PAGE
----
- Dept. of Family & Community Medicine
- Moore Health Clinic Home
- Active Duty Immunizations
- Active Duty Physicals
- Active Duty Sick Call
- Allergy & Immunizations
- Behavioral & Mental Health
- Communicable Disease Services
- Important Telephone Numbers
- Preventive Medicine
- Referrals Services
- School and Sports Physicals
- Self Care Class
- Soldier Medical Readiness Center
- Well Baby and Child Exams
- Women's Health
Construction of the Thomas Moore Clinic began in 1999. The clinic opened February 19, 2002. The 64,000 square foot facility is largest of its kind in the Department of Defense.
Private First Class Charles Thomas Moore was born on July 15, 1948 in Ottumwa, Iowa. He entered military service in June 1969 as a medical corpsman. In November 1969, he commenced his tour in Vietnam and was assigned to the Headquarters and Headquarters Company, 2d Battalion, 5th Cavalry, 1st Cavalry Division. He was killed in action on January 5, 1970, while valiantly giving medical aid to his platoon members without regard for his own welfare and his own wounds, which ultimately took his life. He was posthumously awarded the Distinguished Service Cross, the Bronze Star Medal, and the Air Medal.
The President of the United States of America, authorized by Act of Congress, July 25, 1963, awarded the Distinguished Service Cross posthumously to PFC Charles T. Moore. The citation reads:
For extraordinary heroism in action, Private First Class Charles T. Moore, United States Army, distinguished himself by extraordinary heroism in action on 5 January 1970 in the Republic of Vietnam.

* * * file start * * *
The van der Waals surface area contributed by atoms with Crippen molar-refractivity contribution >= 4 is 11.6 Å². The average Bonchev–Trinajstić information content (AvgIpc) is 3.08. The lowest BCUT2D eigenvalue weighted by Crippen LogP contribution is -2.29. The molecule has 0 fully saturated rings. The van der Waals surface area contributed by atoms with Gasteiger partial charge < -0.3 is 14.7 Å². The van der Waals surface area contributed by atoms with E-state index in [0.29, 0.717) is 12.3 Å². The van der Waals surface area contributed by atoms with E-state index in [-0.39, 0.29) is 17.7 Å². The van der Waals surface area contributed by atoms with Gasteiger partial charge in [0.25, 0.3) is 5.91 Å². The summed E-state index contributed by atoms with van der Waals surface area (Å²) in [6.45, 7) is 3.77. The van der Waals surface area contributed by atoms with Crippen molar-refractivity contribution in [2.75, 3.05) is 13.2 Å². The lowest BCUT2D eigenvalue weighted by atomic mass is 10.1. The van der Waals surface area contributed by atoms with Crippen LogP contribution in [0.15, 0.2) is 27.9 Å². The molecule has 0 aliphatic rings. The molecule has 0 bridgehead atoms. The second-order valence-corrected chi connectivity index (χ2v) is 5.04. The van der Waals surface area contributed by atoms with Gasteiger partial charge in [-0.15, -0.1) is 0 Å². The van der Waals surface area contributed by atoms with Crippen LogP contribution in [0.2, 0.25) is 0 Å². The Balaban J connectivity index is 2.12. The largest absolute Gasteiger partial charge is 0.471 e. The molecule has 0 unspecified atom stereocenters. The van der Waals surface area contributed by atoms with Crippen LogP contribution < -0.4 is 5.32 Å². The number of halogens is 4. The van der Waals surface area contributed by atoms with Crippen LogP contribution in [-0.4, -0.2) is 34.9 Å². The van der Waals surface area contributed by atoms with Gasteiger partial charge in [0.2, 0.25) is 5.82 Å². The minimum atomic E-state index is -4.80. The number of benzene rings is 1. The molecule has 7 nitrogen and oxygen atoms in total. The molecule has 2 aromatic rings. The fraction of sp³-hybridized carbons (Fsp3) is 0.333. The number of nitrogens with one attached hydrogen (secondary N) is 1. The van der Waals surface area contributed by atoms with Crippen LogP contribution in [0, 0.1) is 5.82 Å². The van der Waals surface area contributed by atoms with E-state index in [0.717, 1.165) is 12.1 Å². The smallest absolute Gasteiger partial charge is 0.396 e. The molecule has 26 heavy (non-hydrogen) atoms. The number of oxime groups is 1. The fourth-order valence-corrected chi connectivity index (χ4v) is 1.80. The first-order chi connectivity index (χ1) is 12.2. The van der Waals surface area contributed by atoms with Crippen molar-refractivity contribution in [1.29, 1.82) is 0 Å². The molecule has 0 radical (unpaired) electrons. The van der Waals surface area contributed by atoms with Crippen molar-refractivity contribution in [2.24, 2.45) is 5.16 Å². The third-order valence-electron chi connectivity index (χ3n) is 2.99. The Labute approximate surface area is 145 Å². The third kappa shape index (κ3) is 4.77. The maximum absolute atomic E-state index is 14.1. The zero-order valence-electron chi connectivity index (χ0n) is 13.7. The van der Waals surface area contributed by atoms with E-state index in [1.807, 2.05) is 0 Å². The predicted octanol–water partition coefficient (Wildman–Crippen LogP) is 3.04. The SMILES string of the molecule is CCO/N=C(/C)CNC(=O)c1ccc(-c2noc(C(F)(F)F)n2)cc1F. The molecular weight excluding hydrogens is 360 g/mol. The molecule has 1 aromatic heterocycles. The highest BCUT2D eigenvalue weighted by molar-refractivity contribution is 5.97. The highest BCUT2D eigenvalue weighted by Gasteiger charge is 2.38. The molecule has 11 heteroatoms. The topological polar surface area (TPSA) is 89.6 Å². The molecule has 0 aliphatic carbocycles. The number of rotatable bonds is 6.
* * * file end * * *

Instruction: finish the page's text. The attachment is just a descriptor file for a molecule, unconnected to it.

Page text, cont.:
On that date, when the First Platoon of Company D made contact with a determined enemy force located in a well-fortified bunker complex, a friendly trooper to the front was severely wounded. Despite his own wrist wounds, Private Moore, medical aidman for the First Platoon, moved through the intense hail of enemy fire to treat and evacuate the wounded soldier.
Subsequently, a rocket impacted which strafed the area with shrapnel, wounding the First Platoon leader and further injuring Private Moore. Again with complete disregard for his own welfare, Private Moore moved to the aid of his platoon leader and evacuated the officer to safety. Then, noticing that his first patient had stopped breathing, Private Moore untiringly, and singularly performed mouth-to-mouth resuscitation until life and unassisted breathing were restored.
As he was constructing a bamboo stretcher on which to carry this critically wounded trooper, Private Moore was shot in the hip and rendered unconscious. Minutes later, he regained consciousness, and although his many wounds now completely incapacitated his movement and his position was exposed, he began shouting valuable instructions concerning the necessary and vital treatment for the wounded. Even when he knew that death was imminent, Private Moore unselfishly ignored his pain and continued to give valuable medical instructions.
Private Moore succumbed to his wounds before he could be medically evacuated, but not before he had saved the lives of many of his comrades through his conspicuous gallantry and extraordinary heroism.
page last modified on: 5/7/2013